Collaborative Corneal Transplantation Studies (CCTS)
|The safety and scientific validity of this study is the responsibility of the study sponsor and investigators. Listing a study does not mean it has been evaluated by the U.S. Federal Government. Read our disclaimer for details.|
|ClinicalTrials.gov Identifier: NCT00000137|
Recruitment Status : Completed
First Posted : September 24, 1999
Last Update Posted : September 17, 2009
|First Submitted Date ICMJE||September 23, 1999|
|First Posted Date ICMJE||September 24, 1999|
|Last Update Posted Date||September 17, 2009|
|Study Start Date ICMJE||May 1986|
|Primary Completion Date||Not Provided|
|Current Primary Outcome Measures ICMJE||Not Provided|
|Original Primary Outcome Measures ICMJE||Not Provided|
|Change History||Complete list of historical versions of study NCT00000137 on ClinicalTrials.gov Archive Site|
|Current Secondary Outcome Measures ICMJE||Not Provided|
|Original Secondary Outcome Measures ICMJE||Not Provided|
|Current Other Outcome Measures ICMJE||Not Provided|
|Original Other Outcome Measures ICMJE||Not Provided|
|Brief Title ICMJE||Collaborative Corneal Transplantation Studies (CCTS)|
|Official Title ICMJE||Not Provided|
|Brief Summary||To determine whether histocompatibility matching of corneal transplant donors and recipients can reduce the incidence of graft rejection in high-risk patients.|
Approximately 20 percent of corneal transplant patients, about 6,000 per year, face donor tissue rejection at rates of up to 60 percent because of corneal vascularization or prior graft rejection. Histocompatibility antigen matching and/or crossmatching may have offered these patients an improved chance for successful outcome.
The Collaborative Corneal Transplantation Studies Group conducted two controlled, double-masked studies addressing distinct scientific questions about donor-recipient histocompatibility matching. The Crossmatch Study was a randomized study assessing the effectiveness of crossmatching in preventing graft rejection among high-risk patients with lymphocytotoxic antibodies. The Antigen Matching Study was a prospective, double-masked, observational study of the effectiveness of HLA-A, -B, and -DR donor-recipient matching in high-risk patients who had no lymphocytotoxic antibodies.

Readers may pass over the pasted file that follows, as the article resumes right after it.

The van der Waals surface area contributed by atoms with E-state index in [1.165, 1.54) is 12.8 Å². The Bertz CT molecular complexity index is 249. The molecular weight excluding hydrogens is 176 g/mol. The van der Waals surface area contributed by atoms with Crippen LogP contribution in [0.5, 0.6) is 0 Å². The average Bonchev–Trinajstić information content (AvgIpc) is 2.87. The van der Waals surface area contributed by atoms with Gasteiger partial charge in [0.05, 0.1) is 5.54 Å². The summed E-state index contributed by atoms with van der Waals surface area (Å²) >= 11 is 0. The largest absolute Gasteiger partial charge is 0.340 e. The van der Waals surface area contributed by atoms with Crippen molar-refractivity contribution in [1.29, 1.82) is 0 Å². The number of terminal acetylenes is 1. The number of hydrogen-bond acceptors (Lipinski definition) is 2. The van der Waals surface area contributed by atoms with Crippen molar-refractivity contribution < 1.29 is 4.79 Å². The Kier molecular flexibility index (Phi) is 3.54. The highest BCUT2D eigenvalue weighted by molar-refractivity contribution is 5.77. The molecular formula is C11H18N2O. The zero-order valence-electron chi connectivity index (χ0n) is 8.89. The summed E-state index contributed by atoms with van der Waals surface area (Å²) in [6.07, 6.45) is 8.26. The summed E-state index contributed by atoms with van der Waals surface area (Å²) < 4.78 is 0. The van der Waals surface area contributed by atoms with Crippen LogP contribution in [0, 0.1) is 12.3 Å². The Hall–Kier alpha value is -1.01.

Six clinical centers recruited high-risk patients and collaborated with their local eye banking and organ procurement agencies in procuring donor corneal tissue. For each of the two studies, a total of 400 patients were sought. Blood samples from each enrolled patient were sent to the local CCTS tissue typing laboratory for HLA typing, and serum samples were sent to the Central Laboratory to be screened for preformed lymphocytotoxic antibodies. Depending on the results of the testing, patients were entered into the Crossmatch Study or the Antigen Matching Study.
As corneal donors became available, donor blood samples were HLA typed at the local laboratories and crossmatched against all CCTS patients who awaited transplantation. Results of the testing were entered in a national, 24-hour computerized allocation system operated by the United Network for Organ Sharing (UNOS). Patients in the Crossmatch Study received a cornea from either a positively crossmatched donor or a negatively crossmatched donor. Patients in the Antigen Matching Study received a cornea with 0 to 6 matched antigens.
Transplant patients were followed intensively during the first months after surgery. The number of clinic visits was tapered to 2 during the third and final year of followup, resulting in a total of 17 postoperative visits. Irreversible failure of the corneal allograft due to all causes was the primary outcome variable in both studies. Allograft reaction episodes, irreversible failure due to rejection, and visual acuity were secondary outcome variables.
|Study Type ICMJE||Interventional|
|Study Phase||Phase 3|
|Study Design ICMJE||Allocation: Randomized
Primary Purpose: Treatment
|Intervention ICMJE||Procedure: Histocompatibility Matching|
|Study Arms||Not Provided|
* Includes publications given by the data provider as well as publications identified by ClinicalTrials.gov Identifier (NCT Number) in Medline.
|Recruitment Status ICMJE||Completed|
|Enrollment ICMJE||Not Provided|
|Original Enrollment ICMJE||Not Provided|
|Actual Study Completion Date||September 1989|
|Primary Completion Date||Not Provided|
|Eligibility Criteria ICMJE||
Males and females age 10 years or older with two to four quadrants of corneal stroma vascularization or a history of allograft rejection in the eye considered for surgery were eligible for both studies in the CCTS.
Patients must have been willing to participate in 3 years of followup. No one was eligible for the CCTS who had a condition that would greatly increase the risk of nonrejection graft failure, such as xerophthalmia or severe exposure keratopathy. Also excluded were patients with systemic diseases or with medication usage that might alter their immune response.
|Ages||10 Years and older (Child, Adult, Older Adult)|
|Accepts Healthy Volunteers||Not Provided|
|Contacts ICMJE||Contact information is only displayed when the study is recruiting subjects|
|Listed Location Countries ICMJE||Not Provided|
|Removed Location Countries|
|NCT Number ICMJE||NCT00000137|
|Other Study ID Numbers ICMJE||NEI-36|
|Has Data Monitoring Committee||Not Provided|
|U.S. FDA-regulated Product||Not Provided|
|IPD Sharing Statement||Not Provided|
|Responsible Party||Not Provided|
|Study Sponsor ICMJE||National Eye Institute (NEI)|
|Collaborators ICMJE||Not Provided|
|Investigators ICMJE||Not Provided|
|PRS Account||National Eye Institute (NEI)|
|Verification Date||September 2009|
ICMJE Data element required by the International Committee of Medical Journal Editors and the World Health Organization ICTRP